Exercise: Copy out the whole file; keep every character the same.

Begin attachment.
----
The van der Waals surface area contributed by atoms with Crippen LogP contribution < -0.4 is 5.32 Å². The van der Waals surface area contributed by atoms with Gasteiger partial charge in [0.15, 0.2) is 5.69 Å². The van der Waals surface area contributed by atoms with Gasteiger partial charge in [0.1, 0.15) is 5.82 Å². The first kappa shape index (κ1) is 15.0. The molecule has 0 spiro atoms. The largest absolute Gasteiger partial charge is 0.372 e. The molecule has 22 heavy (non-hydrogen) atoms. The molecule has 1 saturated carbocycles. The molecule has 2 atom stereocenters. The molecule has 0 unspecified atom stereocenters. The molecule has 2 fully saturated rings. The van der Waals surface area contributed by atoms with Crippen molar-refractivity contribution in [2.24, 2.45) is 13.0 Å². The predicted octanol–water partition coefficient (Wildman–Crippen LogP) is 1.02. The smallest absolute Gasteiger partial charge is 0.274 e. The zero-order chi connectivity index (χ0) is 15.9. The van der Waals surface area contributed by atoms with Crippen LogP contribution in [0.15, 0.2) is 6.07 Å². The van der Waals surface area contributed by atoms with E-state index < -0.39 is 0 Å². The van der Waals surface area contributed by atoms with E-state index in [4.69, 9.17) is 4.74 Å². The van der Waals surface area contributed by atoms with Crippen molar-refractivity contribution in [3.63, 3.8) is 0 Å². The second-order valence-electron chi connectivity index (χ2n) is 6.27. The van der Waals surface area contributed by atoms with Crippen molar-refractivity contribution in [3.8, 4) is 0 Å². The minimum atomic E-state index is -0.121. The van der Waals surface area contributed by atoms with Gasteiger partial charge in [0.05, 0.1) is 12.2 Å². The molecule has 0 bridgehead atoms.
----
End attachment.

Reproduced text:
The van der Waals surface area contributed by atoms with Crippen LogP contribution < -0.4 is 5.32 Å². The van der Waals surface area contributed by atoms with Gasteiger partial charge in [0.15, 0.2) is 5.69 Å². The van der Waals surface area contributed by atoms with Gasteiger partial charge in [0.1, 0.15) is 5.82 Å². The first kappa shape index (κ1) is 15.0. The molecule has 0 spiro atoms. The largest absolute Gasteiger partial charge is 0.372 e. The molecule has 22 heavy (non-hydrogen) atoms. The molecule has 1 saturated carbocycles. The molecule has 2 atom stereocenters. The molecule has 0 unspecified atom stereocenters. The molecule has 2 fully saturated rings. The van der Waals surface area contributed by atoms with Crippen molar-refractivity contribution in [2.24, 2.45) is 13.0 Å². The predicted octanol–water partition coefficient (Wildman–Crippen LogP) is 1.02. The smallest absolute Gasteiger partial charge is 0.274 e. The zero-order chi connectivity index (χ0) is 15.9. The van der Waals surface area contributed by atoms with Crippen LogP contribution in [0.15, 0.2) is 6.07 Å². The van der Waals surface area contributed by atoms with E-state index < -0.39 is 0 Å². The van der Waals surface area contributed by atoms with E-state index in [4.69, 9.17) is 4.74 Å². The van der Waals surface area contributed by atoms with Crippen molar-refractivity contribution in [3.63, 3.8) is 0 Å². The second-order valence-electron chi connectivity index (χ2n) is 6.27. The van der Waals surface area contributed by atoms with Crippen molar-refractivity contribution in [3.8, 4) is 0 Å². The minimum atomic E-state index is -0.121. The van der Waals surface area contributed by atoms with Gasteiger partial charge in [0.05, 0.1) is 12.2 Å². The molecule has 0 bridgehead atoms.